Defining Abstinence: Views of Directors, Instructors, and Participants in Abstinence-Only-until-Marriage Programs in Texas. (Articles)
Goodson, Patricia, Suther, Sandy, Pruitt, B. E., Wilson, Kelly, Journal of School Health
Shared meanings and common understanding of sexuality-related terminology are vital for the success of health education efforts in schools and communities. Meanings of sex-related terms, however, are not necessarily or automatically agreed upon by individuals. Alongside anecdotal data, scientific research has accumulated evidence that misconceptions and ambiguities pervade the field of human sexuality. In a survey of undergraduates, (1) researchers found that 59% of sampled students did not define oral-genital contact as "having sex" though the behavior placed them at risk for sexually transmitted infections (STIs). Another study (2) revealed that students' labeling of specific acts as "sex" depended on several factors such as type of behavior (vaginal, anal, or oral sex) and whether participants in the behavior reached orgasm.
Sexuality education--a key component for disease prevention and promotion of responsible sexual behavior (3,4)--also is plagued with problems related to terminology, definitions and shared meanings. Nuances surrounding the terms "sex" and "gender," for instance, still require clarification in some college-level sexuality textbooks, as do the subtleties contained in the many legal and cultural definitions of the term "rape." (5,6) The taxonomy currently employed for various approaches to school-based sexuality education ("comprehensive," "abstinence-only," "abstinence-based or abstinence-plus," and "abstinence-only-until-marriage") represents another instance of contention. Educators debate whether the existing language used to describe adolescent pregnancy and STI prevention programs might be outdated, inadequately descriptive, and/or biased. (7)
Ambiguities and debate surround both the definitions of certain sexuality terms as well as the terminology employed in sexuality education. Thus, it seems reasonable to assume that the semantic difficulties surrounding terms and phrases related to "sex" may equally affect the construct of sexual "abstinence." This study examined how program directors, program instructors, and participant youth from a sample of federally funded abstinence-only-until-marriage education programs in Texas define the term "abstinence" and its object (from what one abstains). Due to a paucity of systematic examinations of "abstinence" definitions, this study contributes to the promotion of clarified, shared meanings in the arena of sexual health promotion for adolescents.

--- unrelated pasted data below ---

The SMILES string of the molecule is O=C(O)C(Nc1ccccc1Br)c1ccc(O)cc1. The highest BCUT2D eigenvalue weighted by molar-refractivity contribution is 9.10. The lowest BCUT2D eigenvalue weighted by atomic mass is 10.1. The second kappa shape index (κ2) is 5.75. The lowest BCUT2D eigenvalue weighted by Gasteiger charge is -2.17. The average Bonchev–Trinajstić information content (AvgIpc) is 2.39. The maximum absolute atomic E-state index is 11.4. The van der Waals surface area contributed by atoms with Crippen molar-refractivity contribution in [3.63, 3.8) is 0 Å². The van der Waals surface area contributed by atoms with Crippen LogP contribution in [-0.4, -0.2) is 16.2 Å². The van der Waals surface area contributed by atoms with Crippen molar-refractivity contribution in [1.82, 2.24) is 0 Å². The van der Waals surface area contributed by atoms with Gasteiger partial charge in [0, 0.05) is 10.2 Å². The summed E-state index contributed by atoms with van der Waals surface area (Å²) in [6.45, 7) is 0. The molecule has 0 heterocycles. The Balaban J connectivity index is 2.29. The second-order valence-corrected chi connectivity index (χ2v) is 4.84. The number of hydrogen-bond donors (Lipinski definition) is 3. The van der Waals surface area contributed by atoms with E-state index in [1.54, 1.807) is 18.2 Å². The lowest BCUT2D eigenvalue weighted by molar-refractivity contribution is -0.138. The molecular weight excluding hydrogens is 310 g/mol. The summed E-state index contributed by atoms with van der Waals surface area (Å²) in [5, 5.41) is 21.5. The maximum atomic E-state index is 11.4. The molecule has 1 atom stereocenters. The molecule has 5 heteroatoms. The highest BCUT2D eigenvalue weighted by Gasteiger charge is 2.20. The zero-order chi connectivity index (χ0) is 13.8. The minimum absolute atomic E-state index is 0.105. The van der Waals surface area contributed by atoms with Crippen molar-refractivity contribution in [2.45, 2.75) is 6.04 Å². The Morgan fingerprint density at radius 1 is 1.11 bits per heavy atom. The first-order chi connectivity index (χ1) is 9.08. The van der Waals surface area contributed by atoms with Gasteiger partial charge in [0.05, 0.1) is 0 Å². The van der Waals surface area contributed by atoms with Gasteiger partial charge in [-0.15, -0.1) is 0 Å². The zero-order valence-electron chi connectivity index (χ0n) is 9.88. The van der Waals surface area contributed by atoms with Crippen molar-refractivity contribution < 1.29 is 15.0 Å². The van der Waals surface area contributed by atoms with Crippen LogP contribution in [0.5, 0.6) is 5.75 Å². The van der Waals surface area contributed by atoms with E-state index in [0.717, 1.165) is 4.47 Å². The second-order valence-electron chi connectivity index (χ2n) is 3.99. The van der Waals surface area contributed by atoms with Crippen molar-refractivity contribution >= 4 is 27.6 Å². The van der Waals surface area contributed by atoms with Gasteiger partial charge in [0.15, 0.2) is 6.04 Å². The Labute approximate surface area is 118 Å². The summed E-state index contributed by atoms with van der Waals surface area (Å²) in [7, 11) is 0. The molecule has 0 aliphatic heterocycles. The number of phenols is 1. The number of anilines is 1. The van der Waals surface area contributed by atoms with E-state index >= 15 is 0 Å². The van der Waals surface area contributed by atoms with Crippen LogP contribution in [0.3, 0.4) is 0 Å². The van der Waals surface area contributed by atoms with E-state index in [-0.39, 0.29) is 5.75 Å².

Background and Rationale
In recent years, increasingly larger amounts of funding have been allocated to promote abstinence-only-until-marriage education. This type of education presents marriage as the only morally acceptable context for sexual activity, emphasizes abstinence from all sexual behavior until marriage and does not teach contraceptive use or disease-prevention methods. (8) Allocation of federal funds for these programs was mandated by the Personal Responsibility and Work Reconciliation Act (PL 104-193), signed into law in 1996. The provision contained in this act (Section 510[b], Title V of the Social Security Act) allocated $50 million per year to states, for fiscal years 1998 through 2002, specifically for abstinence-only-until-marriage education. Based on a funding formula and state matching required by Title V, Texas currently has the largest amount of federal monies invested in abstinence-only-until-marriage programs. (9) In 2000, the Texas Department of Health (responsible for disbursing funds from the Welfare Reform Bill in Texas) contracted with the authors to conduct an independent evaluation of 32 programs funded by Title V in the state. This paper presents a portion of the data collected through this evaluation effort.
Abstinence-only-until-marriage programs presently enjoy substantial economic and political support, but evidence of effectiveness of this approach is scarce. (10,11) Systematic and rigorous evaluations of these programs are, therefore, paramount both for accountability purposes and for evidence-based prevention practice. …